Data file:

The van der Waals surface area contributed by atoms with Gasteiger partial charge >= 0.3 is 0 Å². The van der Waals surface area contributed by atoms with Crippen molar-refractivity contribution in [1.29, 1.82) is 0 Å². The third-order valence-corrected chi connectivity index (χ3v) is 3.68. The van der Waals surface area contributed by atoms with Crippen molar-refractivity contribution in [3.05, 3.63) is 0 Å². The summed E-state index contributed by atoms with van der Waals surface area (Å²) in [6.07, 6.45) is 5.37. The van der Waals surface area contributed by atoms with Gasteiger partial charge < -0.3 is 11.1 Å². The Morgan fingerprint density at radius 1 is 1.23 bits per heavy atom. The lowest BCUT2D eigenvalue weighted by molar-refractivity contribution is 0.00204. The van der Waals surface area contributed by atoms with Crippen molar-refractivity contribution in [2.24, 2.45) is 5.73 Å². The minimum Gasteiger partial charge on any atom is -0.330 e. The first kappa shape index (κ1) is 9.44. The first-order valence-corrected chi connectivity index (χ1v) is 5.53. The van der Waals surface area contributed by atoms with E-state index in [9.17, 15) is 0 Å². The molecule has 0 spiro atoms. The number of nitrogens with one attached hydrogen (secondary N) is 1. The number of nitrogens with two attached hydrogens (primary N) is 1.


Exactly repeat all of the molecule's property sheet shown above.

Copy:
The van der Waals surface area contributed by atoms with Gasteiger partial charge >= 0.3 is 0 Å². The van der Waals surface area contributed by atoms with Crippen molar-refractivity contribution in [1.29, 1.82) is 0 Å². The third-order valence-corrected chi connectivity index (χ3v) is 3.68. The van der Waals surface area contributed by atoms with Crippen molar-refractivity contribution in [3.05, 3.63) is 0 Å². The summed E-state index contributed by atoms with van der Waals surface area (Å²) in [6.07, 6.45) is 5.37. The van der Waals surface area contributed by atoms with Gasteiger partial charge < -0.3 is 11.1 Å². The Morgan fingerprint density at radius 1 is 1.23 bits per heavy atom. The lowest BCUT2D eigenvalue weighted by molar-refractivity contribution is 0.00204. The van der Waals surface area contributed by atoms with Crippen molar-refractivity contribution in [2.24, 2.45) is 5.73 Å². The minimum Gasteiger partial charge on any atom is -0.330 e. The first kappa shape index (κ1) is 9.44. The first-order valence-corrected chi connectivity index (χ1v) is 5.53. The van der Waals surface area contributed by atoms with E-state index in [9.17, 15) is 0 Å². The molecule has 0 spiro atoms. The number of nitrogens with one attached hydrogen (secondary N) is 1. The number of nitrogens with two attached hydrogens (primary N) is 1.